FRANKFURT May 4 A combination of low interest
rates and banks hunting for yield could fuel a dangerous real
estate bubble in Germany, Bundesbank board member Andreas
Dombret warned on Wednesday, and he urged banks and financial
supervisors to be alert.
Housing prices in Germany - relatively cheap compared with
other European countries in the past - have risen sharply in
recent years, partly as record low European Central Bank rates
have encouraged households to take on debt.
Real estate prices in cities like Berlin, Hamburg, Munich or
Frankfurt have increased by more than 60 percent since 2010, the
Bundesbank estimates, reflecting solid growth, low unemployment
and low borrowing costs.
"The good news is that there is currently no real estate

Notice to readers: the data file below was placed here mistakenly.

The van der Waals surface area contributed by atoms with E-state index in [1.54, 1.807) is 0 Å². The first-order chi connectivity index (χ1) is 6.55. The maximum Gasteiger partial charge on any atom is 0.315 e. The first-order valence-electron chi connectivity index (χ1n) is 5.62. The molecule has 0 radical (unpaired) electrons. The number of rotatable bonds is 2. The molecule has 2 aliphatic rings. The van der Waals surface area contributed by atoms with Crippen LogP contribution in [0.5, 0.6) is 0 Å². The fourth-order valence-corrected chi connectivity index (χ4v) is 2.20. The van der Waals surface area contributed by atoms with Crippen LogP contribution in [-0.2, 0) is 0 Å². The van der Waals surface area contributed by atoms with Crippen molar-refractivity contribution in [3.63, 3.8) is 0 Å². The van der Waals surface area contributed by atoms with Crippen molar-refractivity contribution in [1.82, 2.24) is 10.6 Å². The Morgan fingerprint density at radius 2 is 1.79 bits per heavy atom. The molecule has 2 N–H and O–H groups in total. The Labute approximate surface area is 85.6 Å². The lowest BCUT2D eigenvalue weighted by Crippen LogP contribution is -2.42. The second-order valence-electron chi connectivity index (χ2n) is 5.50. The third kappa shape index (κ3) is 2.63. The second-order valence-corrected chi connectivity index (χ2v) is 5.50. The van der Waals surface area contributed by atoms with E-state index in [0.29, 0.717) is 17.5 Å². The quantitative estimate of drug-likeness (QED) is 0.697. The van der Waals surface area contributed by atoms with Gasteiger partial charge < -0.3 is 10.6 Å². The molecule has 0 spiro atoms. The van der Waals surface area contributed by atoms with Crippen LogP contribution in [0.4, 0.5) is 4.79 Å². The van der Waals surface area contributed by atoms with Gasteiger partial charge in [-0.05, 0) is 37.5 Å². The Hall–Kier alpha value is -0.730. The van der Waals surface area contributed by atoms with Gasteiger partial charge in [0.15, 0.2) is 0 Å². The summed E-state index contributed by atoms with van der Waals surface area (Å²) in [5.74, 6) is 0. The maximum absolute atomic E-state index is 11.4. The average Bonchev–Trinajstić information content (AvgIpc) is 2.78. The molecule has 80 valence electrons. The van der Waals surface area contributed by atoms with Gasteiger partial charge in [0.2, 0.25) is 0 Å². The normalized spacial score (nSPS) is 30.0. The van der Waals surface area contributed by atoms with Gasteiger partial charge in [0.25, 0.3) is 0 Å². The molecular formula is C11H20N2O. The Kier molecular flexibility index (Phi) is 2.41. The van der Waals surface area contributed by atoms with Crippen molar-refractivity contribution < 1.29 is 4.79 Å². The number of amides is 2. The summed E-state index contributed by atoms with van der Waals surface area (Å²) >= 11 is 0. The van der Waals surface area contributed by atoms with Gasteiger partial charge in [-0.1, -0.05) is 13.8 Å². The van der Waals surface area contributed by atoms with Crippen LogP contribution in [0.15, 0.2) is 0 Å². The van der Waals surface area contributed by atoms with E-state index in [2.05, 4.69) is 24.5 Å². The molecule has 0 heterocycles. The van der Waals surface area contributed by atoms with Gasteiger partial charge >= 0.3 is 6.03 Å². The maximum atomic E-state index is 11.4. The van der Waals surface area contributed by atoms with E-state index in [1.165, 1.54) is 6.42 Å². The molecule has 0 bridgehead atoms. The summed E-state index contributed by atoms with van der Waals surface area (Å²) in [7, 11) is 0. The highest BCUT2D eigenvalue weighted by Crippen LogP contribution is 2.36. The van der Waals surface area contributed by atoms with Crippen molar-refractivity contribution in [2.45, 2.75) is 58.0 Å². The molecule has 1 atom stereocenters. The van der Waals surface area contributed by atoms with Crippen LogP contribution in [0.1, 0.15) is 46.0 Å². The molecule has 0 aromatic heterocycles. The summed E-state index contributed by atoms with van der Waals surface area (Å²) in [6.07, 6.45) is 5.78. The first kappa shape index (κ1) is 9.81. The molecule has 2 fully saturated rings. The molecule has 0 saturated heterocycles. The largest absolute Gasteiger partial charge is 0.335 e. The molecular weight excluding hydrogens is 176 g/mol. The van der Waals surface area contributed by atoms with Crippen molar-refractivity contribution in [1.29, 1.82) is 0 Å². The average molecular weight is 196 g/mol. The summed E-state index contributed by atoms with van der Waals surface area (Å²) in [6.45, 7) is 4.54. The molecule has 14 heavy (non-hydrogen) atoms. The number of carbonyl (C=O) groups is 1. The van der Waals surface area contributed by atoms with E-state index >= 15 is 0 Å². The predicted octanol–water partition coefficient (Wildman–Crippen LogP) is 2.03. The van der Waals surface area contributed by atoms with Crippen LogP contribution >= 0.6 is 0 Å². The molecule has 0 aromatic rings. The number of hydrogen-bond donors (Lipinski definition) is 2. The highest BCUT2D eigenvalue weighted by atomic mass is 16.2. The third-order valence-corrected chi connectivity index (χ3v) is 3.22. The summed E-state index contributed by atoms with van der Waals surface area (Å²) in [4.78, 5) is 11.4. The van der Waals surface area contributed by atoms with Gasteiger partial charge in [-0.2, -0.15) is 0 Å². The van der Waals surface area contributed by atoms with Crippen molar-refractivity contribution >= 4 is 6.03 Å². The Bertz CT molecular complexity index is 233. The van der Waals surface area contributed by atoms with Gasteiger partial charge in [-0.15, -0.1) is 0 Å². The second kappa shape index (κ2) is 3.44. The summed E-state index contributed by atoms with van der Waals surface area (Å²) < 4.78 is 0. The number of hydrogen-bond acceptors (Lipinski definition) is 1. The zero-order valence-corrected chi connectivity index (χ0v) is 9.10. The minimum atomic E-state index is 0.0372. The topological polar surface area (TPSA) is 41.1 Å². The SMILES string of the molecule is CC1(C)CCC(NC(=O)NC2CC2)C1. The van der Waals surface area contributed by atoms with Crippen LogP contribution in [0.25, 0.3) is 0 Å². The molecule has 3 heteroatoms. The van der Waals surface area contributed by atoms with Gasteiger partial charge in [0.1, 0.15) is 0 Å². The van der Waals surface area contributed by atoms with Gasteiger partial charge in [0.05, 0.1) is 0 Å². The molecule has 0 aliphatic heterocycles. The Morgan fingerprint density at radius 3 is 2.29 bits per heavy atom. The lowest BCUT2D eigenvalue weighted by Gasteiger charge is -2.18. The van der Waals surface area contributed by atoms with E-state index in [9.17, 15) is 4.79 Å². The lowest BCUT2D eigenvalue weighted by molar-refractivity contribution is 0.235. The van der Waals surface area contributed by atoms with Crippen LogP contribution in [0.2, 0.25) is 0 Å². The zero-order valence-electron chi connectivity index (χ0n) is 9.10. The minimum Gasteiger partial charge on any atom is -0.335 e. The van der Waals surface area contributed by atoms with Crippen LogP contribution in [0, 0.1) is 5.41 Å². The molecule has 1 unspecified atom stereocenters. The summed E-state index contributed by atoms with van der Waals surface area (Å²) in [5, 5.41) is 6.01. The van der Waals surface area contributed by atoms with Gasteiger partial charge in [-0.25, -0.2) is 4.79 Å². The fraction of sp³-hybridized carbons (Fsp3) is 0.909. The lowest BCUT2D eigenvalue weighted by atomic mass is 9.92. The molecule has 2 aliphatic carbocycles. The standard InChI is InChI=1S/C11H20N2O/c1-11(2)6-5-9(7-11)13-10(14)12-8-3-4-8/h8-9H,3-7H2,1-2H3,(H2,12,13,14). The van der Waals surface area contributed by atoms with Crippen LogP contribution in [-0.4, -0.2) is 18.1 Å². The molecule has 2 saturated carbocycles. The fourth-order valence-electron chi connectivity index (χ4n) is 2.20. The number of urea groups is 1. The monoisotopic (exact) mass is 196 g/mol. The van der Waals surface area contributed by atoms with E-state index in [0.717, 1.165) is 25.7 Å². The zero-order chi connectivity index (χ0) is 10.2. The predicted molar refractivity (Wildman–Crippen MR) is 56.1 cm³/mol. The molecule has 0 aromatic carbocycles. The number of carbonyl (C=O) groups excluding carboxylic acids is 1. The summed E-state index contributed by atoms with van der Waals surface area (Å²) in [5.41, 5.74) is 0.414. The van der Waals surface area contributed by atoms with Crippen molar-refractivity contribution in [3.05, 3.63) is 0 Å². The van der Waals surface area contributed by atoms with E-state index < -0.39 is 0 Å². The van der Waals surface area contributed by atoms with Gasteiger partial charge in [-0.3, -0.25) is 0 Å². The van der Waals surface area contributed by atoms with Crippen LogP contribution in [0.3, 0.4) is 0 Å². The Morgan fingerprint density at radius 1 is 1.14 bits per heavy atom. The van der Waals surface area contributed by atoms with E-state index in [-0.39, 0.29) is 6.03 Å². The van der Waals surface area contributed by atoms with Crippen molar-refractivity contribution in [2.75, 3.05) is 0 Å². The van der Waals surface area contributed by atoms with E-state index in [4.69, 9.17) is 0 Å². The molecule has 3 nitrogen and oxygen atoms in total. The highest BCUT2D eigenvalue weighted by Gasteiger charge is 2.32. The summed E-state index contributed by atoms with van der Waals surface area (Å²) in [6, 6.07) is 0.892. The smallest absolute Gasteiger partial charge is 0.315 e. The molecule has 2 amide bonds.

bubble that threatens financial stability in Germany. But the
traffic light is clearly on yellow," Dombret told an conference
Some early warning indicators such as credit volumes and
easing credit standards point to banks willing to take on more
risk, he added.
"The mixture of booming real estate market and low interest
rates can become a dangerous cocktail for the banking and
savings bank sector," said Dombret, the Bundesbank's top bank
Banks and their supervisors - the ECB for the biggest banks,
the Bundesbank and federal watchdog BaFin for the smaller
lenders - should do everything to find out how big the risks are
and help to prevent the build-up of a bubble as early as
possible, Dombret added.
(Reporting by Andreas Framke; editing by Mark Heinrich)